Retailer dealt unfairly with techs' union, judge rules
After a dealership group acquired two Chicago-area stores with unionized service technicians, it committed unfair labor practices in its dealings with the International Association of Machinists and Aerospace Workers, an administrative law judge ruled.
Zeigler Auto Group's violations included unilaterally changing employee health insurance and retirement benefits, eliminating weekly minimum pay, making side deals with favored workers, discharging two technicians for union activities and installing surveillance cameras, National Labor Relations Board Judge Charles Muhl said. The company is appealing the ruling.
Muhl also found that dealer principal Aaron Zeigler improperly refused to sign labor contracts that technicians had ratified until two weeks before a hearing in the case.
In 2018, Zeigler bought Grossinger Auto Group and McCarthy Ford, operating the dealerships as Zeigler Ford of North Riverside, Zeigler Buick-GMC of Lincolnwood and Zeigler Cadillac of Lincolnwood, all in Illinois. With 28 new-vehicle dealerships, Zeigler Auto Group, based in Kalamazoo, Mich., ranks No. 58 on Automotive News' list of the top 150 dealership groups based in the U.S.
The judge ordered Zeigler Auto Group to retroactively fund benefits it had cut, restore previous health care benefits, bargain in good faith and reinstate the technicians it discharged with seniority and back pay.
Lawyer James Hendricks, of Oak Brook, Ill., said that Zeigler is taking the case to the full NLRB. He added: "If we don't get a positive decision from the NLRB, the next step is the U.S. Court of Appeals."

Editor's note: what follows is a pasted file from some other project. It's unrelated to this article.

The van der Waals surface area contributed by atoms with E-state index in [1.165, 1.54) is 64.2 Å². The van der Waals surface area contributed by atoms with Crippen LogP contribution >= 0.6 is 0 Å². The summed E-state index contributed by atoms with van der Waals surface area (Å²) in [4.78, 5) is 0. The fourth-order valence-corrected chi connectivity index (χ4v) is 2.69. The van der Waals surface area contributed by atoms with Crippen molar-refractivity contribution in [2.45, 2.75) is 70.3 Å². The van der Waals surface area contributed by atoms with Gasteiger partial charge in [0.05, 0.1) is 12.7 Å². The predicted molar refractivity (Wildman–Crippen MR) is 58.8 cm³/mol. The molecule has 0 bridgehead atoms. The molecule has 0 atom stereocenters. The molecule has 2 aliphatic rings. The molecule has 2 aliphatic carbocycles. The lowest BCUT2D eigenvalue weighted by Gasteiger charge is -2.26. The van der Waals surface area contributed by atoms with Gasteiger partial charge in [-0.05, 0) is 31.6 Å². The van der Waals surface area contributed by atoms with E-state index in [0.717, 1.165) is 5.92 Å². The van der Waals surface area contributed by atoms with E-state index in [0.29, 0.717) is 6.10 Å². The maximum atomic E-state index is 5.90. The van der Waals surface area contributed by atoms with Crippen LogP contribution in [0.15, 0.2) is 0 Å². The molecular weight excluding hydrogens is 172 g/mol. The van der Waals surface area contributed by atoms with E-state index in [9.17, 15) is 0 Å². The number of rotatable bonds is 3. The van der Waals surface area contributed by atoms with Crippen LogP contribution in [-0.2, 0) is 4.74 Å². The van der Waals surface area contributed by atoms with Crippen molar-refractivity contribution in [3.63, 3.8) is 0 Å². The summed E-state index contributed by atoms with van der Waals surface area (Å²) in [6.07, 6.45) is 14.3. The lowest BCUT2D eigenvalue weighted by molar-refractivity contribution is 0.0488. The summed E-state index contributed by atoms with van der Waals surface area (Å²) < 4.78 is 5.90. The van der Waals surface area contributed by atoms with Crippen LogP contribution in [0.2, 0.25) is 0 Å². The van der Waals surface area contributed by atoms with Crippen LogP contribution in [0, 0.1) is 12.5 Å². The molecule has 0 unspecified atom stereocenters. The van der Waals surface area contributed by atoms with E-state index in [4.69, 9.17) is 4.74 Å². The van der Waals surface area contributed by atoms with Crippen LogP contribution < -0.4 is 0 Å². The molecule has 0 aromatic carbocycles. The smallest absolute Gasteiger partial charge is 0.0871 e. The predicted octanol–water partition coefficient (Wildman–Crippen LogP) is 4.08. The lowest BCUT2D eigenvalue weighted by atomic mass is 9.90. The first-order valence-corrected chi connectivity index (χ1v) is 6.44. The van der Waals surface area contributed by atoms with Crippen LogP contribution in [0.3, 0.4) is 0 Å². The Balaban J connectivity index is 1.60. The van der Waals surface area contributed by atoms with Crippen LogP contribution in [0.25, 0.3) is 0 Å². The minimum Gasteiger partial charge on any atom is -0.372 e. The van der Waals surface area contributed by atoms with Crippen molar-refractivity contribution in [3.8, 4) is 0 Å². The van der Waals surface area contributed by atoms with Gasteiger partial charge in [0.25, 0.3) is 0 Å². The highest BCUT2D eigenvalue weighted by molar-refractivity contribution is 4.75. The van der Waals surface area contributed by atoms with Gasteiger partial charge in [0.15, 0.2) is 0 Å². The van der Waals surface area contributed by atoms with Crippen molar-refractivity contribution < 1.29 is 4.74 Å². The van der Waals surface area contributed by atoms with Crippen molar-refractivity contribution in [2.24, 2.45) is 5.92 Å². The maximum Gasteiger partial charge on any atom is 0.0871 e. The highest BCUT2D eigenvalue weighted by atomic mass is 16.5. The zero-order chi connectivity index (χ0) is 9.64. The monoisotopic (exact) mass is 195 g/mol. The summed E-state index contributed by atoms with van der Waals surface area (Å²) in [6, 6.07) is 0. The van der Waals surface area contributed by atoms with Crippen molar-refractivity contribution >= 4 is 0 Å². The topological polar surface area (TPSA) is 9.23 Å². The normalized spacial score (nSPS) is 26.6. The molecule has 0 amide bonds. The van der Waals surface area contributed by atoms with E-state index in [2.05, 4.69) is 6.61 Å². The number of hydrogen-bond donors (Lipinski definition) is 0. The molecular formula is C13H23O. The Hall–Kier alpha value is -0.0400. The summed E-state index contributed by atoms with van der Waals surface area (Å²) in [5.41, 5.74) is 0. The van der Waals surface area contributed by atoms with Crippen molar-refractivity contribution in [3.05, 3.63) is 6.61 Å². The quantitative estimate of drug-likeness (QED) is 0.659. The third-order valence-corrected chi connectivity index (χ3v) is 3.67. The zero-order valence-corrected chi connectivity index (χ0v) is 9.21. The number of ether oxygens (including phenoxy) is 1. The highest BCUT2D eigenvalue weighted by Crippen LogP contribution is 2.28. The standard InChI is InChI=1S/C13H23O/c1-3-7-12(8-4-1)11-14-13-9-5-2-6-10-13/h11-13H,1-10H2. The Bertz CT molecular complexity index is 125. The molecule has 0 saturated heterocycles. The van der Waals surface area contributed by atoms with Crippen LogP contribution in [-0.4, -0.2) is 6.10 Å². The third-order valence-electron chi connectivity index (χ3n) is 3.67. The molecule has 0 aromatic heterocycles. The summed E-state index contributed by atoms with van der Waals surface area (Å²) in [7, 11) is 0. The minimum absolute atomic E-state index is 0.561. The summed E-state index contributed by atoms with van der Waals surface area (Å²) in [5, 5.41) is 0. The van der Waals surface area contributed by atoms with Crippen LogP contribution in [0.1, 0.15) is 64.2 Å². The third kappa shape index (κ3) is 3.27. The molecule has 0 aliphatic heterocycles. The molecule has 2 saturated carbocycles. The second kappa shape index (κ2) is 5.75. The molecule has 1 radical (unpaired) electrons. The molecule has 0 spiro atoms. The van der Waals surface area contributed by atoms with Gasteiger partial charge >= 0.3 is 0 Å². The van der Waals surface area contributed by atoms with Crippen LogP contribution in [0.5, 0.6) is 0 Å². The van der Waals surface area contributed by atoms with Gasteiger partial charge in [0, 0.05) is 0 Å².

Body shop whistleblower can keep arbitration award
A body shop manager at a Texas dealership, who was fired in retaliation for reporting possible criminal conduct, is entitled to a $334,922 arbitration award, the Texas Court of Appeals unanimously ruled.
The court rejected a bid by Central Houston Nissan to overturn the award in favor of Chris Singleton, who was hired by the dealership in February 2016 under a one-year contract to open and manage its collision repair center.
The court said Singleton found evidence that people at the Nissan store and a related company "were engaged in what he believed to be insurance fraud. The fraud involved the submission of fraudulent claims to insurance companies for reimbursement of repairs not actually performed."
Singleton showed a spreadsheet that summarized allegedly fraudulent insurance invoicing to his immediate supervisor and told the store's owner and controller about it, the court said. Central Houston Nissan fired him the day after he told management he "was unwilling to participate in these activities," according to the ruling.
Singleton took the case to arbitration under his employment contract. The arbitrator ruled against Central Houston Nissan, concluding that it terminated Singleton because he refused "to participate in illegal and fraudulent activity."
The appeals court said it found no basis to overturn the arbitration award, rejecting the dealership's argument that it conflicted with public policy in Texas as an "employment at will" state. The court also rejected the assertion that Singleton's reporting of misconduct wasn't legally protected because the dealership's management did not explicitly ask him to do anything illegal.